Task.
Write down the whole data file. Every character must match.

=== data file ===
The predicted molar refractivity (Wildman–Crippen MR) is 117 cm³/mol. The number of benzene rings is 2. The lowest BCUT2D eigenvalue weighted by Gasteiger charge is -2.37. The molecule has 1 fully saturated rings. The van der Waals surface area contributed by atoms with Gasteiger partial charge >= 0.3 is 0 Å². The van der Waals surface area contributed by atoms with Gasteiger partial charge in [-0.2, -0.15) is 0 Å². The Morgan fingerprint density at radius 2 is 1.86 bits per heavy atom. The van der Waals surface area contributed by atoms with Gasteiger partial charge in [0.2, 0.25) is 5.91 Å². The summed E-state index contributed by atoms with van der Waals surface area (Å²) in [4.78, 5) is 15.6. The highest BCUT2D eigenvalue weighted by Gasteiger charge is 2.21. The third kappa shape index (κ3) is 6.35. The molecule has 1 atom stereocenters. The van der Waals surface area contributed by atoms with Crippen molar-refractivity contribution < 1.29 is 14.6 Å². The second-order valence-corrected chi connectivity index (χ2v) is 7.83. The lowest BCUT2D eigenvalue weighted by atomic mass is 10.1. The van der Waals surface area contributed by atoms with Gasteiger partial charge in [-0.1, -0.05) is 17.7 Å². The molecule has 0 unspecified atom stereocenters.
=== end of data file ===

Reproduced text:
The predicted molar refractivity (Wildman–Crippen MR) is 117 cm³/mol. The number of benzene rings is 2. The lowest BCUT2D eigenvalue weighted by Gasteiger charge is -2.37. The molecule has 1 fully saturated rings. The van der Waals surface area contributed by atoms with Gasteiger partial charge >= 0.3 is 0 Å². The van der Waals surface area contributed by atoms with Gasteiger partial charge in [-0.2, -0.15) is 0 Å². The Morgan fingerprint density at radius 2 is 1.86 bits per heavy atom. The van der Waals surface area contributed by atoms with Gasteiger partial charge in [0.2, 0.25) is 5.91 Å². The summed E-state index contributed by atoms with van der Waals surface area (Å²) in [4.78, 5) is 15.6. The highest BCUT2D eigenvalue weighted by Gasteiger charge is 2.21. The third kappa shape index (κ3) is 6.35. The molecule has 1 atom stereocenters. The van der Waals surface area contributed by atoms with Crippen molar-refractivity contribution < 1.29 is 14.6 Å². The second-order valence-corrected chi connectivity index (χ2v) is 7.83. The lowest BCUT2D eigenvalue weighted by atomic mass is 10.1. The van der Waals surface area contributed by atoms with Gasteiger partial charge in [-0.1, -0.05) is 17.7 Å². The molecule has 0 unspecified atom stereocenters.